Sancaklar Mosque: the modern mosque you have to see
Sancaklar Mosque is the first mosque designed by Emre Arolat Architects, a company founded by Emre Arolat and Gonca Paşolar. It is one of the 20 winners of RIBA (Royal Institute of British Architects) Awards for International Excellence 2018, and the 1st Prize in the World Architectural Festival Award 2013.

By Rhiannon Davies

There has been much controversy in Turkey over plans to build new showpiece mosques that tower over Istanbul’s panoramas, making bold statements to the rest of the world and competing to be the biggest and best. Sancaklar Mosque exists in stark contrast to these intrusive models. It blends into the very landscape in which it was built. It doesn’t scream “look at me,” but instead welcomes visitors with a whisper and an air of gentle contemplation.

This was the aim of Emre Arolat Architects (EAA) in designing the mosque: to distance it from current architectural discussions and search for the true Islamic meaning of a mosque, with an emphasis on essence, not form.

The low-key outlook

From the road, there’s not much to see—just an attractive, natural-looking stone wall made from Bodrum slate, and a rectangular tower that looks more like a chimney than a minaret. It is only the name, Sancaklar Camii, carved into a piece of stone, which gives away the fact that this is a mosque. You’d be forgiven for thinking it was a high-tech museum built adjacent to the ruins of an ancient city.

This outer wall was built with the intention of making a clear demarcation between the chaos of the outer world and the serenity within. Yet, enter through a gap in the wall, pass the high canopy and the unconventional minaret, and you can still admire a spectacular view of the stretching prairies—a patchwork of farmed fields with blemishes of inhabitation.

Separated by tufts of grass, shallow steps at uneven angles curl their way down the hill from the upper courtyard into lower space. This effect causes the mosque to appear to have been absorbed into the landscape. An olive tree grows beside the steps halfway down, once again juxtaposing manmade and natural elements.

Yet, at the bottom of the steps, long stark walls serve to cut you off from the exterior world, and bring your focus within. The spaces created between the walls are as interesting as the structures themselves. Stone, wood, grass, and sky are contrasted at angles that draw in the eye and create an atmosphere of reflection even before you take your shoes off and step inside.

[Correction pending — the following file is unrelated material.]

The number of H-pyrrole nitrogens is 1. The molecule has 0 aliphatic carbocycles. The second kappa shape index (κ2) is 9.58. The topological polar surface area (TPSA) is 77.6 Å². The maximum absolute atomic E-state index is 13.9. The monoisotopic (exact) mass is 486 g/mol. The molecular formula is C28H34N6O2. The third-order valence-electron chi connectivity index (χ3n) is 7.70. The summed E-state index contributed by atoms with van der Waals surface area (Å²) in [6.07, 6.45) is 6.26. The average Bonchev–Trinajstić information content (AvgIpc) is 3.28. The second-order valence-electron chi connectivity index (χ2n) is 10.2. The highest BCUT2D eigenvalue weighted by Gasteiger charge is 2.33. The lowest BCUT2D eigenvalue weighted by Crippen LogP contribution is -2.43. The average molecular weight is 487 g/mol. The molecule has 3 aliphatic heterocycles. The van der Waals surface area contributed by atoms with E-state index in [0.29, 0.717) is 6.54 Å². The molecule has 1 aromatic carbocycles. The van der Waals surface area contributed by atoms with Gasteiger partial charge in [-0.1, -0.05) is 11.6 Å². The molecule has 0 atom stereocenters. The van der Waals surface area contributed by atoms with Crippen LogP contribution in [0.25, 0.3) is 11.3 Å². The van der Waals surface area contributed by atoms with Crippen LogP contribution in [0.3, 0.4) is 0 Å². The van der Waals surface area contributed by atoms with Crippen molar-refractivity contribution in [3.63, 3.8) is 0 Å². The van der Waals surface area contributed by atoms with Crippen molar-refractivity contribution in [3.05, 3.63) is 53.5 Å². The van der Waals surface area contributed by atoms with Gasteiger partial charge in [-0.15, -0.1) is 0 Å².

A quick look

The mosque occupies a 1,200 square meter space and can hold 650 people. The fact that it is seven meters below ground causes the mosque to appear part of the landscape itself.

Step into serenity

When you make the transition, the carpet is soft and thick under foot, and a sense of calm instantly envelops you. Exposed stone walls made from the same slate as the exterior are tastefully up-lit with evenly spaced spotlights shining from their positions in pebble-filled moats lining the wall’s interior.

At the front of this man-made cave, natural light floods in from a skylight that runs the length of the qibla wall, illuminating the curved steps of the minbar. There is no dome reaching towards the celestial realms, instead the roof is a series of ever decreasing layers of geometric shapes cut from reinforced concrete that resemble the steps you descended moments before. As you would expect from this exercise in modesty and minimalism, the interior is not adorned with calligraphy and symbolism. There is just one verse, on a shining modern black painted glass wall, that translates as “Remember your Lord much.”

Whether you come here to worship or to admire the architecture, the calming effect created by the contrasting materials, textures, line and angles is undeniably impressive. It serves to remove you from the turbulence of Istanbul, and allows you to be alone either with your god or simply with your thoughts.

Terms for mosque

The horizontal axis which faces the direction of the Ka’aba in Mecca, towards which Muslims pray.
A tower from which the call to prayer is traditionally issued, usually in Turkey they are long and slender and vary between one and four per mosque.
The pulpit from which the imam (prayer leader) delivers the Friday sermon at the noon-time prayer. The inclusion of a minbar is what distinguishes a cami (mosque) from a masjid.

How to get there

This mosque is more than a little out of the way and requires a vehicle and determination to reach it as it is located in Büyükçekmece, in Karaaç Mahallesi. Take the E80 highway headed west out of Istanbul; before you reach Büyükçekmece Lake, turn off the road following signs for Alkent. Turn right and pass through Alkent 2000 residences, heading towards Toskana Vadisi Evleri. The mosque is located on the opposite side of the road from Toskana Çarsısı. 


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